Be SMART this New Year
After a holiday season of indulging in the tastier treats, hosting parties and wrapping presents, many people are looking forward to a new start in 2018. In come the New Year’s resolutions.
“Forty-five percent of Americans make resolutions,” said Buffy Basile, EPIC Fitness by Buffy studio owner. “Eight percent keep them.”
So how can people become more successful with their promises to themselves that this year they will be better?
That comes from being SMART, said Kate McKernan Patetta, program coordinator at UPMC Susquehanna Health Diabetes & Nutrition Care Center.
SMART stands for specific, measurable, achievable, relevant and realistic and time based, she said.
Deciding that 2018 is your year to become healthy wouldn’t be considered a SMART goal because it doesn’t follow the guidelines. Instead, find specific ways to be healthier.
“Lack of time is often one of the biggest challenges in adopting healthful habits,” McKernan Patetta said. “Everyone’s time is valuable and some days there doesn’t seem to be enough. Simple changes and little tricks can help you make the most of your time and still make time for healthy, home-cooked meals. For example, try using a slow cooker for two to three meals a week or substitute television time for food and meal preparation time.”
Healthy eating is about behavioral changes.
“Focus on one to two of the following behavior changes: eat breakfast; increase portions of fruit and vegetables; decrease portions of fried, greasy, high carb foods and sweets; replace sweetened coffee drinks, juice drinks, sweet tea and regular soda with water and unsweetened drinks; replace emotional eating with planned time for a hobby, a phone call to a friend or relative, volunteering your time, house cleaning, etc,” McKernan Patetta said.
Another tip includes focusing on health, not weight, in the new year.
“Interest in nutrition and diet ebbs and flows throughout the year,” McKernan Patetta said. “For many people, the holidays tend to be a time when we enjoy and indulge. We think we will just start fresh in the New Year. That’s why nutrition and diet tend to be hot topics this time of year. Companies know this and try to tap into the customers who look to take advantage of promotions and offers to get back on board with overall health and nutrition via their New Year’s resolutions.”
Her last tip is to seek help.
“Find someone to hold you accountable,” McKernan Patetta said. “This can be a registered dietitian, behavior therapist, health and wellness educator or other health professional that has experience in working with individuals who desire health and wellness behavior change.”
Another popular resolution is getting back into shape. Drive by any gym’s parking lot in the new year and it will be a lot fuller than it will be a few weeks later.
One of the biggest failures from resolutions such as those comes from people finding a workout plan on the internet or on a phone app that doesn’t have any sort of professional guidance, Basile said.
One such app is Couch to 5K, where users with no running experience continually increase their endurance by running three times a week so that, by the end, they are able to run 3.1 miles. However, before they reach the SMART goal of running a 5K, they could end up with stress fractures or plantar fasciitis, which occurs when the band of tissue that supports the arch of your foot becomes inflamed, causing pain on the bottom of the heel, she said.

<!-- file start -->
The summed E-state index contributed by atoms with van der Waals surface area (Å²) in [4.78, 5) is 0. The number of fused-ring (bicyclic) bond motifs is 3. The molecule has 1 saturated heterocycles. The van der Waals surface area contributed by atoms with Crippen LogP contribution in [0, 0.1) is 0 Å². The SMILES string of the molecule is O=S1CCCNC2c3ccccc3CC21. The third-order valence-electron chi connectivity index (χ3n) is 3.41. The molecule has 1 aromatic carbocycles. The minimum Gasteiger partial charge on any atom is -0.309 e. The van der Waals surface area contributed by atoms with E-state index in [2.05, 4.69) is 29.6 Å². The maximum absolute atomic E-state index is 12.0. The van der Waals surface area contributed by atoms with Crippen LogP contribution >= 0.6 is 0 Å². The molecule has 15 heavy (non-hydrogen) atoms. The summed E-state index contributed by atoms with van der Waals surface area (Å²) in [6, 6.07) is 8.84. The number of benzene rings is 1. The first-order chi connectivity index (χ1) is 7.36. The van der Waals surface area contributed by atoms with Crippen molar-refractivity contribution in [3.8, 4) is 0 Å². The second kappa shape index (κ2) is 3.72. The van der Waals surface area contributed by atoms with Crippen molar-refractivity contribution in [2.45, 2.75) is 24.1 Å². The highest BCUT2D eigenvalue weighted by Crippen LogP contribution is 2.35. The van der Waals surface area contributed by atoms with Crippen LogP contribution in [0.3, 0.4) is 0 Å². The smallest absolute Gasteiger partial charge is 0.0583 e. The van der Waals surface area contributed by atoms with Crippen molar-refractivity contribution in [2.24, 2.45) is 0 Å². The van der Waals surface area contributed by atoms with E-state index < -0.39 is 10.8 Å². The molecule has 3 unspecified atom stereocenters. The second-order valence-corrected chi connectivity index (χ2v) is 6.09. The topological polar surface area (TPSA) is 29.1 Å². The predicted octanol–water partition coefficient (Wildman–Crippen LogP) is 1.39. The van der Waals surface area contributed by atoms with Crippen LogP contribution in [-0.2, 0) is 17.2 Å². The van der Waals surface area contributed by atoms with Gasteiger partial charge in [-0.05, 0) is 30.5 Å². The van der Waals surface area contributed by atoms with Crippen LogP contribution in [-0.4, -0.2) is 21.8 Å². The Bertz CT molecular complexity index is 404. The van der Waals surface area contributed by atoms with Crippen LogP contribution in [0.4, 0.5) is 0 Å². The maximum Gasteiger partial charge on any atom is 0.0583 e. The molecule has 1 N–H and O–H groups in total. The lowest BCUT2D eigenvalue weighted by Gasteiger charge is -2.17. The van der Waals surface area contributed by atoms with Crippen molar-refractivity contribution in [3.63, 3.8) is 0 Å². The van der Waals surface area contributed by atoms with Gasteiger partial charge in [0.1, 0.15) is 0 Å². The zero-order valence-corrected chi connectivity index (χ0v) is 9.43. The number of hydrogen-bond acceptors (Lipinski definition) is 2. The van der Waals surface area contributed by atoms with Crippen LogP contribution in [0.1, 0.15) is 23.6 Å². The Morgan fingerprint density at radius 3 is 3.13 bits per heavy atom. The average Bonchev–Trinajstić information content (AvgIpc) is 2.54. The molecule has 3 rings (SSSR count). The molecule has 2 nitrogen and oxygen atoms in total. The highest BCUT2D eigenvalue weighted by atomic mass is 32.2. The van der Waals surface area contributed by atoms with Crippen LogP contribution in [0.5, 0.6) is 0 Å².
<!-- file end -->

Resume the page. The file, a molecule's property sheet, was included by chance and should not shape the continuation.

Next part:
However, that doesn’t mean don’t run as a means to get healthier.
“God created you to move forward, not backward,” Basile said.
Resolutions began back in Babylonian times as a way for people to sustain life, which is something she thinks people should consider when making resolutions.
“Resolve conflict,” Basile said. “Bring peace with one single thing, one decision, no matter what it is — physical, emotional or mental. Take one step forward. It needs to be one action step. It starts with a thought. We all have that one thought.”
In the example of running a marathon, she said find one that looks amazing and sign up for it.
“If you take one step forward, God, the universe, Buddha, whatever you believe in, he’ll take that next step. But only one.”
Many people fail at resolutions because they make one large goal for the whole year.
“No wonder we all fail,” Basile said. “Take little, tiny, mindful steps. There’s lots in the middle.”
While New Year’s is a time many people resolve to eat healthier and workout more, some people are looking for organization in their lives.
Kim Hayes, owner of Organizing by Kim, in Williamsport, said January and February are her busiest times of the year because getting organized is one of the top resolutions.
“Most of the time, getting started is the hard part,” Hayes said. “People have to decide that they really would rather have an organized home than hang on to all the clutter. Once the decision is made, they have to stick to it.”
One of the ways to be successful is hiring a professional organizer because it provides a source of accountability and direction, and it sets a timeline for progress rather than allowing an ‘I’ll get to that someday’ attitude, Hayes said.
Getting organized is more than just doing it once though.
“It really is a lifestyle change,” Hayes said. “Houses become cluttered and disorganized because of old habits and emotional attachment. For many people, it is not as simple as just cleaning up. Getting organized can be a stressful process, especially if someone tries to tackle it alone, but the payoff is worth it.”
So what will your SMART goal be next year?